You Don't Need Cash For College

Published by Financial Aid Consulting on Sunday, 21st December 2014 - 9:38PM in College Planning

["Pay For College"]

You Don't Need Cash For College

by Howard Freedman

Copyright 2019 Financial Aid Consulting. All rights reserved. No portion of this article may be reproduced mechanically, electronically, by photocopying or by any other means without expressed written permission of the author.

Howard can be reached at

Have you ever realized how important payroll can be in helping families pay for a college education? It’s all in the paystub. The payroll check stub provides the critical data for the financial aid applications that can make college educations more affordable.

With college costs continuing to escalate, financial aid is as necessary to pay for college as a mortgage is to pay for a home. Families from all economic classes are realizing that financial aid is not charity but a necessary resource to fund a college education.


Financial aid is based on merit or financial need as calculated by a FAFSA (Free Application for Federal Student Aid). The FAFSA is a U.S. Department of Education forms available at www. for online submission each October 1.

The FAFSA is used to calculate a student’s Expected Family Contribution (EFC), the amount a family “should” be able to contribute to the cost of a college education, which is subtracted from college costs to determine financial need. Not every family will feel that they can afford the stated contribution. But the EFC provides a

The FAFSA form is used to calculate a student’s expected family contribution.

good, but not perfect, an estimate of their ability to pay.

For example: If the cost of attending a college is $40,000, the financial need would be determined by deducting a family’s EFC of $15,000, resulting in a need for financial aid of $25,000. Colleges can fully or partially fill that need with loans, grants, scholarships, and work-study programs.

Chances for a better financial aid package improve the earlier that a FAFSA is submitted. Employees can refer to their year-end paycheck stub without waiting for their Forms W-2. Information such as gross and taxable income, pre-tax contributions, and federal withholding can be estimated, and later adjusted, on the FAFSA after their 2010 tax returns are filed.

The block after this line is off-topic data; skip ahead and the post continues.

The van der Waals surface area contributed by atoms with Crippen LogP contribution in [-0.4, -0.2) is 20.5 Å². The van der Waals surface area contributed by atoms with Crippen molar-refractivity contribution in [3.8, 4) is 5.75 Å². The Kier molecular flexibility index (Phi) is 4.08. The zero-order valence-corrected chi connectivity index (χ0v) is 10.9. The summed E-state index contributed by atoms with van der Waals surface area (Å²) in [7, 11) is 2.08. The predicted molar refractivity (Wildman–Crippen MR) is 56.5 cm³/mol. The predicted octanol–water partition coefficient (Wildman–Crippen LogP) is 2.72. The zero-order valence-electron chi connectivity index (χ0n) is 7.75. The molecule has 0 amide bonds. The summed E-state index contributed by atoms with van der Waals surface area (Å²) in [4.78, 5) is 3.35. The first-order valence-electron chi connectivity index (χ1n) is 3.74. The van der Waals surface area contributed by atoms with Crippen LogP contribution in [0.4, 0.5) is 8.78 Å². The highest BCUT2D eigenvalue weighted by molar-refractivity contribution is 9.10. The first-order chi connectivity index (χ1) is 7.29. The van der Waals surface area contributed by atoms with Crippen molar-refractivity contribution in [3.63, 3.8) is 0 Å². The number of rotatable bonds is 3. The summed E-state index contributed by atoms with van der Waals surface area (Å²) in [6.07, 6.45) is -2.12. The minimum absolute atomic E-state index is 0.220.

The FAFSA recognizes ordinary living expenses and taxes by providing an income protection allowance depending on family income and size, number of working parents, number of children in college, and federal income taxes paid. The net result is then multiplied by a sliding scale of 22% to

47% to determine their EFC. Students receive an income protection allowance of up to $4,500 without impacting their EFC. Amounts more than $4,500 are multiplied by 50%. For example, only $250 would be included in their portion of the EFC if they earned $5,000.

Allowances are also applied to certain parental assets that are only multiplied by 5.6%. This is why payroll data has a more powerful impact on a family’s financial need.

Some private colleges use another form called the CSS/Financial Aid Profile that is available each October from the College Board. It is used for institutional financial aid controlled by the college. There is also a different formula for calculating need that considers more detailed questions. Unlike the FAFSA, it requests information about consumer debt, home ownership, medical expenses, prior and future income, and educational costs.

Parents may think they do not qualify for financial aid, but they should still fill out a FAFSA if educational financing is on the table. Regardless of parents’ income, students can qualify for at least $5,500 in unsubsidized Stafford Loans their freshman year, with annual increases up to $7,500 in their junior and senior years. Students can also use Stafford Loans to assume some financial responsibility for their education while building a positive credit history when repayment occurs.


The stub includes pre-tax retirement contributions, which are added to taxable wages to calculate a true gross. This does not impact tax filing but provides a basis for an employee’s wages whether or not an employee is a plan participant.

Child support withheld from a non- custodial parent pay must be reported on the FAFSA by the student’s custodial parent. This is not taxable income but a financial resource that can be used for college.

Colleges go through a verification process to ensure the data on the FAFSA agrees with a family’s income tax returns and tax statements. Verification does not occur until early spring when these forms are available.

Now you know how payroll plays a critical role in educating our next generation of students. This is an annual process that can be addressed within a year-end schedule, through a check stub message or through human resource initiatives as the payroll professional strives to service the many needs of its employees. 

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